on 29 February 2012
I think the repackaging of a book first published in 1884, in a smart new edition, is a bit of a con.
Anyone interested in English etymology might reasonably expect from the title of this book, and its smart contemporary cover,to be a modern work, and would be grievously disappointed if they start to use it as a practical guide to the origins of modern English.
This is not to disparage Skeat, who was after all one of the great pioneers of English etymology, and recognized as such by later scholars in this field such as Murray, Onions and Partridge (as the back cover points out).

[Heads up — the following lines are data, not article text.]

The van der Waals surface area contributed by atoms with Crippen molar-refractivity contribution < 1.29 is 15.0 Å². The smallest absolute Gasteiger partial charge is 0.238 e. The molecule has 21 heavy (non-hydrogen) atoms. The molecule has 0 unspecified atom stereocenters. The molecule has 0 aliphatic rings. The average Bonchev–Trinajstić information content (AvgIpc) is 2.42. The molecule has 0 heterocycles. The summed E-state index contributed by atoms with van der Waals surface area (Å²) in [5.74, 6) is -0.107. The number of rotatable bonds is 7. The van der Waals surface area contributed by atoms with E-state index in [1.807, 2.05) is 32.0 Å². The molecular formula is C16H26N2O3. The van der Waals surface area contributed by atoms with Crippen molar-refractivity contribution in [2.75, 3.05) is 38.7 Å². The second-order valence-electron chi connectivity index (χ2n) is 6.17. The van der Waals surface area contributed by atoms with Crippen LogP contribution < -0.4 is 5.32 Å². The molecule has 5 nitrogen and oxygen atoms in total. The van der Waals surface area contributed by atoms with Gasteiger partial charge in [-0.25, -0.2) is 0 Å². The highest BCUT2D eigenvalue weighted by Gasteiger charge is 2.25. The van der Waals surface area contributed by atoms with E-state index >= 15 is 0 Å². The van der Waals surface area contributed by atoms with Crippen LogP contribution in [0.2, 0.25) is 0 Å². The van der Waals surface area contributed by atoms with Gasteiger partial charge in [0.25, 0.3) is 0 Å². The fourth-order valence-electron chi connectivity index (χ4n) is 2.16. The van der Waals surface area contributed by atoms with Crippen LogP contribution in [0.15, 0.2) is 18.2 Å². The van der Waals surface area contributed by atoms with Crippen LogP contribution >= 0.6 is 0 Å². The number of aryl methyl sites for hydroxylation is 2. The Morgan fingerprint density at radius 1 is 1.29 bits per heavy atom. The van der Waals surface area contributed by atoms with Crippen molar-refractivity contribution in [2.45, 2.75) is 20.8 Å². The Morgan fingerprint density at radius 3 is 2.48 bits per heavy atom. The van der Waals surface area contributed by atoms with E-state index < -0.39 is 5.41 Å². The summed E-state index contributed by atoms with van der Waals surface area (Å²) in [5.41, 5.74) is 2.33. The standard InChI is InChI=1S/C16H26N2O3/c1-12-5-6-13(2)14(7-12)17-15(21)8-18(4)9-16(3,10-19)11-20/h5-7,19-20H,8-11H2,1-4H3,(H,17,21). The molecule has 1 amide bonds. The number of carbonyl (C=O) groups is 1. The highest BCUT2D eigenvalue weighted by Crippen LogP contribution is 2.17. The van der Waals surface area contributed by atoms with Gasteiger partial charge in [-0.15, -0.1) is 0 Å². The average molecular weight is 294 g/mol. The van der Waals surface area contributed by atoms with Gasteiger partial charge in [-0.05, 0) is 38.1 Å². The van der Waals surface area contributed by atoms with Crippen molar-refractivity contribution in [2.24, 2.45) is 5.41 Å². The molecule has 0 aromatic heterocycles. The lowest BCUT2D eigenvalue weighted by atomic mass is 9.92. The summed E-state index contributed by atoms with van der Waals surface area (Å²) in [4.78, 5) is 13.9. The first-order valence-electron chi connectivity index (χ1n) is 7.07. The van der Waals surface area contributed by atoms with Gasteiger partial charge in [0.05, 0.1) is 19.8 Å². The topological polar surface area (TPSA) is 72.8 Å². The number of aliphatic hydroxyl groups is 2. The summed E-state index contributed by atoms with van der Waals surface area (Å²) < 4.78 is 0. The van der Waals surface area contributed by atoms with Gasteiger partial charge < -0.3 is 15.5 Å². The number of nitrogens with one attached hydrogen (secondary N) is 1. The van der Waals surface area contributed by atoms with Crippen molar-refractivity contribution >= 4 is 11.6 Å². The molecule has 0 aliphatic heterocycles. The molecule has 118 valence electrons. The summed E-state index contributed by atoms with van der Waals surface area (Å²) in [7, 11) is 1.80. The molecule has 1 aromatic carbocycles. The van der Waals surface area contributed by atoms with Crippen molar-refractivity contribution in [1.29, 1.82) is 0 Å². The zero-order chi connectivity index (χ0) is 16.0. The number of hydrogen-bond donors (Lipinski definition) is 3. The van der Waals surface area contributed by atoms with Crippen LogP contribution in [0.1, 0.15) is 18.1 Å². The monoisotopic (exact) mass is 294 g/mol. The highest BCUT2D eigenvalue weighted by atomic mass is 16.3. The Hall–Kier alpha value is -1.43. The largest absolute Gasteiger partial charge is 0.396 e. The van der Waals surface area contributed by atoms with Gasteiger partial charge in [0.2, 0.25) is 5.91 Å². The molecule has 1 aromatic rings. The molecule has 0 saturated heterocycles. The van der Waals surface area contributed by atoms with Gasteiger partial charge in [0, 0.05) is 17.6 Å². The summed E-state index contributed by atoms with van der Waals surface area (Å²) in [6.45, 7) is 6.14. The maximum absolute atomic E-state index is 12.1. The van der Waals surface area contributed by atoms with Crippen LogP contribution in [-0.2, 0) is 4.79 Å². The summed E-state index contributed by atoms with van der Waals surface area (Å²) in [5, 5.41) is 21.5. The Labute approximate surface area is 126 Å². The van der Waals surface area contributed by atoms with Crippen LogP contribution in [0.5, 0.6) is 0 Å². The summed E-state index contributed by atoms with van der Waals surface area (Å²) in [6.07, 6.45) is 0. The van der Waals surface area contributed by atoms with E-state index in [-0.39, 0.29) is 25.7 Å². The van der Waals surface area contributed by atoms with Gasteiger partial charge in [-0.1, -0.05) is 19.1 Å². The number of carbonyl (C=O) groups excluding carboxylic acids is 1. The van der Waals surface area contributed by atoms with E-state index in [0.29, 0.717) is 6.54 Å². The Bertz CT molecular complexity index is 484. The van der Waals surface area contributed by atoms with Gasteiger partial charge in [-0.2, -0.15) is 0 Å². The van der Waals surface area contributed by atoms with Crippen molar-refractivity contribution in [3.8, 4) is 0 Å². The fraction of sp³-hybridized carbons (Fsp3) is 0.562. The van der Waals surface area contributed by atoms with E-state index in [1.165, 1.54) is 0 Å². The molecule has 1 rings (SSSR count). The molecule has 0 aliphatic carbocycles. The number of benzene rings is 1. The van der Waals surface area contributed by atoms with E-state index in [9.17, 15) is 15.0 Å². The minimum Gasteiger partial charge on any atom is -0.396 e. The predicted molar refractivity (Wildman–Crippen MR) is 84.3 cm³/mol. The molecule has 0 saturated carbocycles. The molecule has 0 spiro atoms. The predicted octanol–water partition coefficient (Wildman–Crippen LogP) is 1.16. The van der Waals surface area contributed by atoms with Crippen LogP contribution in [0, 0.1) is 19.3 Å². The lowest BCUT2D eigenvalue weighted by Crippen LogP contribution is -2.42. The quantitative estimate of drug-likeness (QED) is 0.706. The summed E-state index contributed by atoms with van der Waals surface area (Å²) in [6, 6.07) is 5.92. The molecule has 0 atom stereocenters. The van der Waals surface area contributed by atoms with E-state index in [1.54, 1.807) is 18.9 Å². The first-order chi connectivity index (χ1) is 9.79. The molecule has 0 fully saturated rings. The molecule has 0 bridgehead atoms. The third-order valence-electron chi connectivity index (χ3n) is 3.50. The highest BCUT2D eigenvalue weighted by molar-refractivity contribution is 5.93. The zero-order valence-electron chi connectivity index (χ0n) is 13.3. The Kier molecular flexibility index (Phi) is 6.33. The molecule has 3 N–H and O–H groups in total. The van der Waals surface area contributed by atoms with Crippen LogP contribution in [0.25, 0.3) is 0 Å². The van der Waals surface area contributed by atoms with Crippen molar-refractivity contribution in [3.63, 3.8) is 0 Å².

Like most sciences, however, etymology has moved on, and Skeat is of limited value for practical modern use. Indeed it seems rather quaint today, and many words, especially foreign imports, are not dealt with, even though they must have been current in the English of his day.
I'm glad I now have a copy of this seminal work, but I don't expect to use it except to make historical comparisons, especially as some of its apparently authoritative roots are not considered correct, e.g. 'drub', 'girl', 'boy', 'strawberry'.
A comparison might be if one bought a late 19th-century book about physics, or evolution. Interesting, but hardly authoritative.
The fact that Skeat is now out of copyright must have been a major attraction to the publishers of this edition!